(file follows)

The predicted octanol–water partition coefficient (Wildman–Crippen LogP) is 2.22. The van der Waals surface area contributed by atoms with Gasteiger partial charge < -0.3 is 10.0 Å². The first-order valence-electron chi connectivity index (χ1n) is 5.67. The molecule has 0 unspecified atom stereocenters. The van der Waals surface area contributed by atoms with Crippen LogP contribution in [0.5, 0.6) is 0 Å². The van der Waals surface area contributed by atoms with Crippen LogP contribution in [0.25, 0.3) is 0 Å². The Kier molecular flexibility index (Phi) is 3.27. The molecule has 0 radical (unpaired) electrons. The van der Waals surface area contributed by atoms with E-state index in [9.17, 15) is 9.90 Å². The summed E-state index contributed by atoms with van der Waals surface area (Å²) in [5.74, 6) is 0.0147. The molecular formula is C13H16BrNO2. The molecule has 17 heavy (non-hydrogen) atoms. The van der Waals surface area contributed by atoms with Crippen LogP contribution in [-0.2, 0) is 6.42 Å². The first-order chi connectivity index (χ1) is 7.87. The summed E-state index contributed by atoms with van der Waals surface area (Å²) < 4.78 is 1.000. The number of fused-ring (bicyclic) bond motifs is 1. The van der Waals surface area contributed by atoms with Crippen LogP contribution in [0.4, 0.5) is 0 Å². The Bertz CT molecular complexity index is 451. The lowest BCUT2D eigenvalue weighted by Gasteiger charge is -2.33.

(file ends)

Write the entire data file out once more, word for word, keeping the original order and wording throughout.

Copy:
The predicted octanol–water partition coefficient (Wildman–Crippen LogP) is 2.22. The van der Waals surface area contributed by atoms with Gasteiger partial charge < -0.3 is 10.0 Å². The first-order valence-electron chi connectivity index (χ1n) is 5.67. The molecule has 0 unspecified atom stereocenters. The van der Waals surface area contributed by atoms with Crippen LogP contribution in [0.5, 0.6) is 0 Å². The van der Waals surface area contributed by atoms with Crippen LogP contribution in [0.25, 0.3) is 0 Å². The Kier molecular flexibility index (Phi) is 3.27. The molecule has 0 radical (unpaired) electrons. The van der Waals surface area contributed by atoms with E-state index in [9.17, 15) is 9.90 Å². The summed E-state index contributed by atoms with van der Waals surface area (Å²) in [5.74, 6) is 0.0147. The molecular formula is C13H16BrNO2. The molecule has 17 heavy (non-hydrogen) atoms. The van der Waals surface area contributed by atoms with Crippen LogP contribution in [-0.2, 0) is 6.42 Å². The first-order chi connectivity index (χ1) is 7.87. The summed E-state index contributed by atoms with van der Waals surface area (Å²) < 4.78 is 1.000. The number of fused-ring (bicyclic) bond motifs is 1. The van der Waals surface area contributed by atoms with Crippen LogP contribution in [0.4, 0.5) is 0 Å². The Bertz CT molecular complexity index is 451. The lowest BCUT2D eigenvalue weighted by Gasteiger charge is -2.33.